KPMG calls for level playing field for tax exemptions

  • local firms should enjoy the benefits given foreign ones

As government faces increased pressure to reduce the amount of tax exemptions which are costing it direly needed public revenues, it is also being reminded that ensuring a level playing field for investors is at least as important as the nature of the exemptions themselves.

Government’s desperation to attract multinationals into certain sectors of the economy has, to some extent disadvantaged local investors who are ignored with regards to tax exemptions in those same sectors.

A number of multinationals are offered tax holidays and rebates on corporate and indirect taxes and to some extent, on Pay as You Earn personal taxes for their employees as well, yet Ghanaian companies doing similar businesses are not granted any of those benefits.

A tax partner at the KPMG, Kofi Frempong-Kore, has suggested government need to group all multinationals and local investors, engaged in a particular business activity and sector into one category and extend the same tax benefits to them.

Speaking to the Goldstreet Business at KPMG’s forum on the 2019 budget in Accra, Frempong-Kore explained that local businesses should not be discriminated against, but must be given the same resources, incentives and allocations to operate just like the foreign companies.

Multinationals operating in the mining, oil marketing, manufacturing and in the trading sectors enjoy tax exemptions and other incentives which give them significant advantages over local companies in same businesses.

Frempong-Kore said, local companies would develop faster and be better positioned to export their products to other countries, particularly within the sub region, if they are offered similar benefits. Indeed, over 40% of Ghana’s non traditional exports are sold within the West African sub region and instructively, these comprise most of the country’s manufactured goods exports.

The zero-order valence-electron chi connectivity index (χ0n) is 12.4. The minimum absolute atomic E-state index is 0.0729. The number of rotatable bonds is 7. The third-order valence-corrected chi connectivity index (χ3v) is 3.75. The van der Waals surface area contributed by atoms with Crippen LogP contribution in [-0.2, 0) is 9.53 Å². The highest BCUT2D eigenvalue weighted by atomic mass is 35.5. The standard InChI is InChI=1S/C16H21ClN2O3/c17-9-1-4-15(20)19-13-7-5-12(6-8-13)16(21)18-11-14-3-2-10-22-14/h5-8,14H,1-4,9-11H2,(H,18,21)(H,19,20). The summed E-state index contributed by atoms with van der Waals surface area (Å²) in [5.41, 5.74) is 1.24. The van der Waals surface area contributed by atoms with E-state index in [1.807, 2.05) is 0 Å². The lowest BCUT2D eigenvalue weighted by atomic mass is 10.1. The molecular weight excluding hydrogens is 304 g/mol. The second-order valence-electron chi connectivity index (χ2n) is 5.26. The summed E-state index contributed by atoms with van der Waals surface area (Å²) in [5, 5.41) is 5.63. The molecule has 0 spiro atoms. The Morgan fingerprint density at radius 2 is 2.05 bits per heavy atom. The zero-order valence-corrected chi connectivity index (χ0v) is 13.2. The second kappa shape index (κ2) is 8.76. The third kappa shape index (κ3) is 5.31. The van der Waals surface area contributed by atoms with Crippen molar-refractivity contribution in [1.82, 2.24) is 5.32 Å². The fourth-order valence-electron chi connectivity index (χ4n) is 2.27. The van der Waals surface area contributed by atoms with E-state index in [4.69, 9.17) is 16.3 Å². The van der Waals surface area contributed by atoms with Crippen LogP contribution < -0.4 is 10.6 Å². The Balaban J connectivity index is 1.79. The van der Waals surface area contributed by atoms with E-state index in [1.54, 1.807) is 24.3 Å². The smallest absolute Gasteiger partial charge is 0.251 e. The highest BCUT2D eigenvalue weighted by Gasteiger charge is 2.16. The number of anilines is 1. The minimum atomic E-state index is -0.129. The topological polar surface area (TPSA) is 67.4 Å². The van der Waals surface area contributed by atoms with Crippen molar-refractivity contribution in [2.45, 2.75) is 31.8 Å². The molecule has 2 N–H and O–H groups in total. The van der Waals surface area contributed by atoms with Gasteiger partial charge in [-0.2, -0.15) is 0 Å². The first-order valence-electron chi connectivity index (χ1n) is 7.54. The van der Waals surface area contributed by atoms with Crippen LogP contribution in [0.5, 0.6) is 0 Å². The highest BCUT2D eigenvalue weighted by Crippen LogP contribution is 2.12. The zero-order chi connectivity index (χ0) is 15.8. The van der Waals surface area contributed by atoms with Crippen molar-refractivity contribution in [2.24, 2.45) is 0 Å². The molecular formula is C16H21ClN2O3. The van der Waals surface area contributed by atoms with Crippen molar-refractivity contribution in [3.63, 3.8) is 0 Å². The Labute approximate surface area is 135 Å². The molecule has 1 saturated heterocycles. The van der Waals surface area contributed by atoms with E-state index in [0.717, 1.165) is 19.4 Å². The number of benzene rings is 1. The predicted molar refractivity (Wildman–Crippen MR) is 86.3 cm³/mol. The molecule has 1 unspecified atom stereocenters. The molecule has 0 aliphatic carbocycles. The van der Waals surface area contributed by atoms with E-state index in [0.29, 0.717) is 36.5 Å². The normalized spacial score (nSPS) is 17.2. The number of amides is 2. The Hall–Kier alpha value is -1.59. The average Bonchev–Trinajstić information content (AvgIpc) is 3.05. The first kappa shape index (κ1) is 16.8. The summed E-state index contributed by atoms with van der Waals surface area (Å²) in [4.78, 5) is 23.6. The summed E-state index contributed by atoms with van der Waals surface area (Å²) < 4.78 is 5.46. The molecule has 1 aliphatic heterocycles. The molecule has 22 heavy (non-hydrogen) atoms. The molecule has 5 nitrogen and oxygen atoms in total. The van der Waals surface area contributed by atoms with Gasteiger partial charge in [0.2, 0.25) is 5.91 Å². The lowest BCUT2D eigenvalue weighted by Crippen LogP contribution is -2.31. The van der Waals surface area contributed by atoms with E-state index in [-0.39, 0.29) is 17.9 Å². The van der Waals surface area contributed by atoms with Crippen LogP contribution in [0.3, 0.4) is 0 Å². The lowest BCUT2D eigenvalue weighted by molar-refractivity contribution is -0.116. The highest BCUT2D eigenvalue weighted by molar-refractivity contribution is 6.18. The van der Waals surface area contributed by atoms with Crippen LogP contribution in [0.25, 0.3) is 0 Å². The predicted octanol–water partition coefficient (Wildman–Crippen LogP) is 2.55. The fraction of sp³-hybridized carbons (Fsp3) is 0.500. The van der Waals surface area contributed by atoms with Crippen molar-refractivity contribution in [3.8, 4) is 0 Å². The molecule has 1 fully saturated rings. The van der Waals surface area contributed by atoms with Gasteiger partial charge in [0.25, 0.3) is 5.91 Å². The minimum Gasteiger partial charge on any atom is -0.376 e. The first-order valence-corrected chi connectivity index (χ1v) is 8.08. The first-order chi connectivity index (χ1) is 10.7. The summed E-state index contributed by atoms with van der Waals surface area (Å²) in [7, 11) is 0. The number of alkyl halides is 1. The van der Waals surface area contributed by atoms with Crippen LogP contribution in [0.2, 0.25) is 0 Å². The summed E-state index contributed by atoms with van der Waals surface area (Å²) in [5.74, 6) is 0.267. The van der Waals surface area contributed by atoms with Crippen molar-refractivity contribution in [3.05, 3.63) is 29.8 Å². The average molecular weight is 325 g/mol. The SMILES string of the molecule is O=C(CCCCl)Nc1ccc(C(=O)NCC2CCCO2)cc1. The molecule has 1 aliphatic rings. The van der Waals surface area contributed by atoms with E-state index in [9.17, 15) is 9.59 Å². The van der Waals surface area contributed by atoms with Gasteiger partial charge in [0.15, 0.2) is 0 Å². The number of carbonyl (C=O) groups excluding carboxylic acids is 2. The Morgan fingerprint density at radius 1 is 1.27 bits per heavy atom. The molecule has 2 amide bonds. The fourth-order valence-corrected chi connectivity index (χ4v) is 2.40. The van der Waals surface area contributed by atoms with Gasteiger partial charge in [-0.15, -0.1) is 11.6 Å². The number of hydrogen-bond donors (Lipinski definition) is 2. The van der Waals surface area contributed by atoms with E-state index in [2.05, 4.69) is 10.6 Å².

Most indigenous companies usually lack the requisite minimum start- up capital for businesses in certain sectors to qualify for tax benefits as granted by the Ghana Investment Promotion Centre and that adversely affects their chances of being offered tax exemptions.

But Frempong-Kore maintains that local companies who venture into priority sectors including mining, energy and manufacturing, must be given the needed push to enable them to be competitive on both domestic and international markets.

“Government must not favour one group above the other because it wants Foreign Direct Investment, which has always been the focus,” he said.

Meanwhile, the Ghana Investment Promotion Centre, (GIPC), at its Young Enterpreneurs Forum in July this year, said most local companies fail to register with the Centre to enable them enjoy allocated tax incentives.

At the forum, GIPC CEO, Mr Yofi Grant explained to the Goldstreet Business that, though it is not compulsory for indigenous companies to register with the Centre, opportunities for tax exemptions for local companies in the agriculture and manufacturing sectors have been left untapped because of their failure to register.

By Wisdom Jonny-Nuekpe